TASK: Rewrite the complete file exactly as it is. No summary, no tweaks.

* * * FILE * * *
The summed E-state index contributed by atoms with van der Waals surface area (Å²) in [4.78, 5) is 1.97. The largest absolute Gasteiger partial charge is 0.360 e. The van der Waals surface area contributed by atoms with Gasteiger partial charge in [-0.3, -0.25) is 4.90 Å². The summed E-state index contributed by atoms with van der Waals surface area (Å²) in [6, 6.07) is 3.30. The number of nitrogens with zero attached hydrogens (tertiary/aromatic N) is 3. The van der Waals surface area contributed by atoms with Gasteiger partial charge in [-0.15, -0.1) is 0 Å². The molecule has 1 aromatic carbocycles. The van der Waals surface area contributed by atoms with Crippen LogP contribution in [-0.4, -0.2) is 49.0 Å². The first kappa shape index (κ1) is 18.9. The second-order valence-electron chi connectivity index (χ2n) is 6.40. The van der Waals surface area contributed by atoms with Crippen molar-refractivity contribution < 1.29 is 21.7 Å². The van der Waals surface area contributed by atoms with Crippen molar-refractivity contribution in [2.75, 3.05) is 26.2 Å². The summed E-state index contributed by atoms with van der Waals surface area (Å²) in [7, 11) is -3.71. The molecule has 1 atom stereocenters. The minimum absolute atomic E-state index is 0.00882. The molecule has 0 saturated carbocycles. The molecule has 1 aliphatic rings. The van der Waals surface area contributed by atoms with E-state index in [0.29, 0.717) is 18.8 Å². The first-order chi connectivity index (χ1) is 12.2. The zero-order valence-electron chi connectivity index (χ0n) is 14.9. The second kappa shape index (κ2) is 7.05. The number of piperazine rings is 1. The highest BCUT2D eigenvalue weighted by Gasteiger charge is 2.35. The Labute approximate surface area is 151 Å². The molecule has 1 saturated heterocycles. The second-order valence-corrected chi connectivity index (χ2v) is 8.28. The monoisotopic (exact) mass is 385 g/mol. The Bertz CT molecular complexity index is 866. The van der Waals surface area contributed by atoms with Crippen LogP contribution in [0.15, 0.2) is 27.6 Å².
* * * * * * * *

The summed E-state index contributed by atoms with van der Waals surface area (Å²) in [4.78, 5) is 1.97. The largest absolute Gasteiger partial charge is 0.360 e. The van der Waals surface area contributed by atoms with Gasteiger partial charge in [-0.3, -0.25) is 4.90 Å². The summed E-state index contributed by atoms with van der Waals surface area (Å²) in [6, 6.07) is 3.30. The number of nitrogens with zero attached hydrogens (tertiary/aromatic N) is 3. The van der Waals surface area contributed by atoms with Gasteiger partial charge in [-0.15, -0.1) is 0 Å². The molecule has 1 aromatic carbocycles. The van der Waals surface area contributed by atoms with Crippen LogP contribution in [-0.4, -0.2) is 49.0 Å². The first kappa shape index (κ1) is 18.9. The second-order valence-electron chi connectivity index (χ2n) is 6.40. The van der Waals surface area contributed by atoms with Crippen molar-refractivity contribution < 1.29 is 21.7 Å². The van der Waals surface area contributed by atoms with Crippen molar-refractivity contribution in [2.75, 3.05) is 26.2 Å². The summed E-state index contributed by atoms with van der Waals surface area (Å²) in [7, 11) is -3.71. The molecule has 1 atom stereocenters. The minimum absolute atomic E-state index is 0.00882. The molecule has 0 saturated carbocycles. The molecule has 1 aliphatic rings. The van der Waals surface area contributed by atoms with E-state index in [0.29, 0.717) is 18.8 Å². The first-order chi connectivity index (χ1) is 12.2. The zero-order valence-electron chi connectivity index (χ0n) is 14.9. The second kappa shape index (κ2) is 7.05. The number of piperazine rings is 1. The highest BCUT2D eigenvalue weighted by Gasteiger charge is 2.35. The Labute approximate surface area is 151 Å². The molecule has 1 saturated heterocycles. The second-order valence-corrected chi connectivity index (χ2v) is 8.28. The monoisotopic (exact) mass is 385 g/mol. The Bertz CT molecular complexity index is 866. The van der Waals surface area contributed by atoms with Crippen LogP contribution in [0.15, 0.2) is 27.6 Å².